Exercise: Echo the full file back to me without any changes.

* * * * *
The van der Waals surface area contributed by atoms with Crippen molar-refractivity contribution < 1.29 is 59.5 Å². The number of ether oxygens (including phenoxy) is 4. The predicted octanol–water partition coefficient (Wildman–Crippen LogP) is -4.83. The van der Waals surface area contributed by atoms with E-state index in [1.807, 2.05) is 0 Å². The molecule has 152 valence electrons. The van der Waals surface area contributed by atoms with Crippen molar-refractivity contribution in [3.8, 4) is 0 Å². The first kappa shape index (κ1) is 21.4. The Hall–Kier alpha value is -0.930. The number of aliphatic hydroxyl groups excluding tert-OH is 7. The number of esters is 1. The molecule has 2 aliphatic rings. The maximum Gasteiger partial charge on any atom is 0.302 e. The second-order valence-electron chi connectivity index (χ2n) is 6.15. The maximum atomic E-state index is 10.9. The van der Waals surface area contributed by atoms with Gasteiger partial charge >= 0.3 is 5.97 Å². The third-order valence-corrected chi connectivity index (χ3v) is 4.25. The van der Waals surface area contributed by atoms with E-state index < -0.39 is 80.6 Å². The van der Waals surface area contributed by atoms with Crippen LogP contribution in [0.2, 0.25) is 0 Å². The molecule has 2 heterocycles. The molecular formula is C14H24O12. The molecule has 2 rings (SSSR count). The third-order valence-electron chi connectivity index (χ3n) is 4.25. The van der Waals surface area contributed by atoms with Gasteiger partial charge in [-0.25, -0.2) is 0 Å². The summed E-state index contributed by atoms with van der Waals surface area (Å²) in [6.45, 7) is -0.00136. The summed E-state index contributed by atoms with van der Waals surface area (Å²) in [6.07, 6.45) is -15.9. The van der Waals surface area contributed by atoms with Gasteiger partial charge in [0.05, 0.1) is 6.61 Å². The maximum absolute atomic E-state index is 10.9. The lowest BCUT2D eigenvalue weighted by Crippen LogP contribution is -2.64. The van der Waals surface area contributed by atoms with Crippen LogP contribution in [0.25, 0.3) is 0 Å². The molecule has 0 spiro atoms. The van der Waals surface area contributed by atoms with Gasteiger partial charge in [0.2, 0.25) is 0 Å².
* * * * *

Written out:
The van der Waals surface area contributed by atoms with Crippen molar-refractivity contribution < 1.29 is 59.5 Å². The number of ether oxygens (including phenoxy) is 4. The predicted octanol–water partition coefficient (Wildman–Crippen LogP) is -4.83. The van der Waals surface area contributed by atoms with E-state index in [1.807, 2.05) is 0 Å². The molecule has 152 valence electrons. The van der Waals surface area contributed by atoms with Crippen molar-refractivity contribution in [3.8, 4) is 0 Å². The first kappa shape index (κ1) is 21.4. The Hall–Kier alpha value is -0.930. The number of aliphatic hydroxyl groups excluding tert-OH is 7. The number of esters is 1. The molecule has 2 aliphatic rings. The maximum Gasteiger partial charge on any atom is 0.302 e. The second-order valence-electron chi connectivity index (χ2n) is 6.15. The maximum atomic E-state index is 10.9. The van der Waals surface area contributed by atoms with Gasteiger partial charge >= 0.3 is 5.97 Å². The third-order valence-corrected chi connectivity index (χ3v) is 4.25. The van der Waals surface area contributed by atoms with E-state index < -0.39 is 80.6 Å². The van der Waals surface area contributed by atoms with Crippen LogP contribution in [0.2, 0.25) is 0 Å². The molecule has 2 heterocycles. The molecular formula is C14H24O12. The molecule has 2 rings (SSSR count). The third-order valence-electron chi connectivity index (χ3n) is 4.25. The van der Waals surface area contributed by atoms with Gasteiger partial charge in [-0.25, -0.2) is 0 Å². The summed E-state index contributed by atoms with van der Waals surface area (Å²) in [6.45, 7) is -0.00136. The summed E-state index contributed by atoms with van der Waals surface area (Å²) in [6.07, 6.45) is -15.9. The van der Waals surface area contributed by atoms with Gasteiger partial charge in [0.05, 0.1) is 6.61 Å². The maximum absolute atomic E-state index is 10.9. The lowest BCUT2D eigenvalue weighted by Crippen LogP contribution is -2.64. The van der Waals surface area contributed by atoms with Crippen LogP contribution in [0.25, 0.3) is 0 Å². The molecule has 0 spiro atoms. The van der Waals surface area contributed by atoms with Gasteiger partial charge in [0.2, 0.25) is 0 Å².